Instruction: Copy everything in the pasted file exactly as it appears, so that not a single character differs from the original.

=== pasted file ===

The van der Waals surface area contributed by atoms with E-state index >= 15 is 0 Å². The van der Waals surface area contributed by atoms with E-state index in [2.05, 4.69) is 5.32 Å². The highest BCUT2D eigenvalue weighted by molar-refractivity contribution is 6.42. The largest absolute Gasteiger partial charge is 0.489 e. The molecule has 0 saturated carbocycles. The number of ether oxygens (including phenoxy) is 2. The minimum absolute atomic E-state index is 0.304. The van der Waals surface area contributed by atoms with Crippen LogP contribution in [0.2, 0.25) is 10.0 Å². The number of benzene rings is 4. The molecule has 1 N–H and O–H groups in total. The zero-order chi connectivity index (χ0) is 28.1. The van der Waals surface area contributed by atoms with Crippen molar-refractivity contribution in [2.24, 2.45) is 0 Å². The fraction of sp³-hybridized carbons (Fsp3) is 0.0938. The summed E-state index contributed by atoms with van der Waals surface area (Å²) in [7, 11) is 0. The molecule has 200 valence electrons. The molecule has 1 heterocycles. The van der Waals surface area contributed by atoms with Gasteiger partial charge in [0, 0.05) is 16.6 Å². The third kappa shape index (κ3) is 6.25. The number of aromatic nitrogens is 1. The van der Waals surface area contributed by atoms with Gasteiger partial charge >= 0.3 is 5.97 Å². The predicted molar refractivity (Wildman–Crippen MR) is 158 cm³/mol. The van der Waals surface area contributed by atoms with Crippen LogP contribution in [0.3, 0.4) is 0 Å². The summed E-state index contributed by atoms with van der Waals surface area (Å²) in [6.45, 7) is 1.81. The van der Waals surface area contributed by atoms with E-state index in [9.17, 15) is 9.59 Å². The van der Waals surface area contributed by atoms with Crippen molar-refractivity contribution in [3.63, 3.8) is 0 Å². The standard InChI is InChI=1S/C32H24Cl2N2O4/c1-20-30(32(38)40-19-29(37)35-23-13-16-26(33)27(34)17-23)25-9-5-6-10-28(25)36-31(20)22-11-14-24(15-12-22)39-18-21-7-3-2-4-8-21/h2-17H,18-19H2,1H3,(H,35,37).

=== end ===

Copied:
The van der Waals surface area contributed by atoms with E-state index >= 15 is 0 Å². The van der Waals surface area contributed by atoms with E-state index in [2.05, 4.69) is 5.32 Å². The highest BCUT2D eigenvalue weighted by molar-refractivity contribution is 6.42. The largest absolute Gasteiger partial charge is 0.489 e. The molecule has 0 saturated carbocycles. The number of ether oxygens (including phenoxy) is 2. The minimum absolute atomic E-state index is 0.304. The van der Waals surface area contributed by atoms with Crippen LogP contribution in [0.2, 0.25) is 10.0 Å². The number of benzene rings is 4. The molecule has 1 N–H and O–H groups in total. The zero-order chi connectivity index (χ0) is 28.1. The van der Waals surface area contributed by atoms with Crippen molar-refractivity contribution in [2.24, 2.45) is 0 Å². The fraction of sp³-hybridized carbons (Fsp3) is 0.0938. The summed E-state index contributed by atoms with van der Waals surface area (Å²) in [7, 11) is 0. The molecule has 200 valence electrons. The molecule has 1 heterocycles. The van der Waals surface area contributed by atoms with Gasteiger partial charge in [0, 0.05) is 16.6 Å². The third kappa shape index (κ3) is 6.25. The number of aromatic nitrogens is 1. The van der Waals surface area contributed by atoms with Gasteiger partial charge >= 0.3 is 5.97 Å². The predicted molar refractivity (Wildman–Crippen MR) is 158 cm³/mol. The van der Waals surface area contributed by atoms with Crippen LogP contribution in [0.3, 0.4) is 0 Å². The summed E-state index contributed by atoms with van der Waals surface area (Å²) in [6.45, 7) is 1.81. The van der Waals surface area contributed by atoms with E-state index in [9.17, 15) is 9.59 Å². The van der Waals surface area contributed by atoms with Crippen molar-refractivity contribution in [3.63, 3.8) is 0 Å². The standard InChI is InChI=1S/C32H24Cl2N2O4/c1-20-30(32(38)40-19-29(37)35-23-13-16-26(33)27(34)17-23)25-9-5-6-10-28(25)36-31(20)22-11-14-24(15-12-22)39-18-21-7-3-2-4-8-21/h2-17H,18-19H2,1H3,(H,35,37).